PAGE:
I'm increasingly convinced that In the Flesh is a nefarious plot to make me cry about zombies. But when the season finale wasn't tugging on our tear ducts, it was steering the direction of the show in an intriguing new direction.
We open on a pair of agents from Halperin & Weston, the pharmaceutical company that provides PDS sufferers with their daily dose of meds. (It's also a reference to the 1932 horror film White Zombie, which was directed by Victor Halperin and written by Garnett Weston.) They're off to Roarton on a "collection" job, and they're looking for Amy Dyer. We may not know the long-term effects of the PDS drug, but perhaps the people who make it do.
Amy is enjoying the new sensations of her warming body, and Philip is finally just enjoying himself. Philip spent years trying to be a model citizen, climbing the political ladder. But maybe all he needed was something to believe in—or someone to believe in. He's totally immune to the judgment of his neighbors and the sudden loss of his position. Love, at the moment, is enough for him. Love, at the moment, is everything for him.
Life is not so happy for Kieren, whose parents have decided to send him to the treatment center to curb his supposedly rebellious behavior. If only that was the most of his worries.
A storm is brewing around the Winter Fete, which is both a Pale Wars memorial day and the supposed date of the Second Rising. The PDSers are out in full force (sans Amy, who has traded her religious fervor for a desire to simply be happy, and Kieren, who is on lockdown), Blue Oblivion in hand, while the townsfolk are marching through town with their old zombie-killing weapons. It's a powder keg into which Gary throws a rabid match.
Gary is convinced that Simon is planning a PDS attack on Roarton, and even though Maxine (who wants Simon to proceed with his plan to kill the First Risen unhindered) tells him Simon isn't a threat, Gary storms through the town looking for "the Irish rotter." His search takes him to Kieren, and when he discovers Blue Oblivion stashed in Kieren's room, he drags Kieren out into the open and stuffs the drug down his neck hole. That's how a rabid Kieren ends up in the cemetery. For future reference, Gary, drugging a girl's brother and sending him into harm's way is not how you win a girl's heart.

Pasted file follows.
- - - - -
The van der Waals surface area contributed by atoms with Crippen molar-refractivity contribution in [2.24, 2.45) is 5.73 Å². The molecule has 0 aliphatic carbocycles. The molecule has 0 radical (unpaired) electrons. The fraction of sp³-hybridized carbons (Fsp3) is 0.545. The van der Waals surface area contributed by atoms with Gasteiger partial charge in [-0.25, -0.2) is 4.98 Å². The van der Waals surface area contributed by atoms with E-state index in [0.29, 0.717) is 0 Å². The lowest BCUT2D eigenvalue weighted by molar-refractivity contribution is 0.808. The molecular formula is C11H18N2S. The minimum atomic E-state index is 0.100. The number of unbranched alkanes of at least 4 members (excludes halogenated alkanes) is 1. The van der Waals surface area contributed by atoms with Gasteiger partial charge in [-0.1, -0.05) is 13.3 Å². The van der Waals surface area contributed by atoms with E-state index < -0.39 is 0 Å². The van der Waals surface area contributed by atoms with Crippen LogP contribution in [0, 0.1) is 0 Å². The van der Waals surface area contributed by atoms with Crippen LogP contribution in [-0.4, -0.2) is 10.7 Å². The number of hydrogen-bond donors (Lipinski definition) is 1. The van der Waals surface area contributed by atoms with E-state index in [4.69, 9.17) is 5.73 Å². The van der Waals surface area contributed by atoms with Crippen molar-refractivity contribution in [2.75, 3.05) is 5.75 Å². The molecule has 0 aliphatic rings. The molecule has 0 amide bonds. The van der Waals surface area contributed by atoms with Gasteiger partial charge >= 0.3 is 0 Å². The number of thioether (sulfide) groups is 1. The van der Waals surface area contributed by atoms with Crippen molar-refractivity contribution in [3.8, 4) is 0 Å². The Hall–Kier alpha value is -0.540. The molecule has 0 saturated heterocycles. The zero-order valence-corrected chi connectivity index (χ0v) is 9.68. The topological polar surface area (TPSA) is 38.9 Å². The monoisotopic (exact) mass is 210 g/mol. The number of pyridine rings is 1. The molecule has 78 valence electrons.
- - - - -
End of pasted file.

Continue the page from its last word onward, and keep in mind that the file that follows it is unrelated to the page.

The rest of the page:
Mr. Walker hasn't exactly been Kieren's biggest defender this season. He's willingly bought into all of the anti-PDS propaganda. He agreed to ship Kieren off to a treatment center instead of really thinking about all of the things troubling his son. Perhaps, when he decides to confront a rabid Kieren and try to talk sense back into him, there's a bit of denial at work—the same denial that let him fool himself into thinking that Kieren never killed anyone in his rabid days. More likely, though, it's because of the reality of the situation. Politics, the treatment center—all that is a bit abstract from Mr. Walker's perspective. The idea that someone—maybe his daughter—might have to kill his son, that is painfully real. His faith in Kieren's ability to come out of his Blue Oblivion phase may be foolish, but it works out. Kieren resists the drive to eat his father and Simon pushes him out of the way of a bullet. In the span of a few minutes, Mr. Walker and Simon both choose Kieren over their beliefs.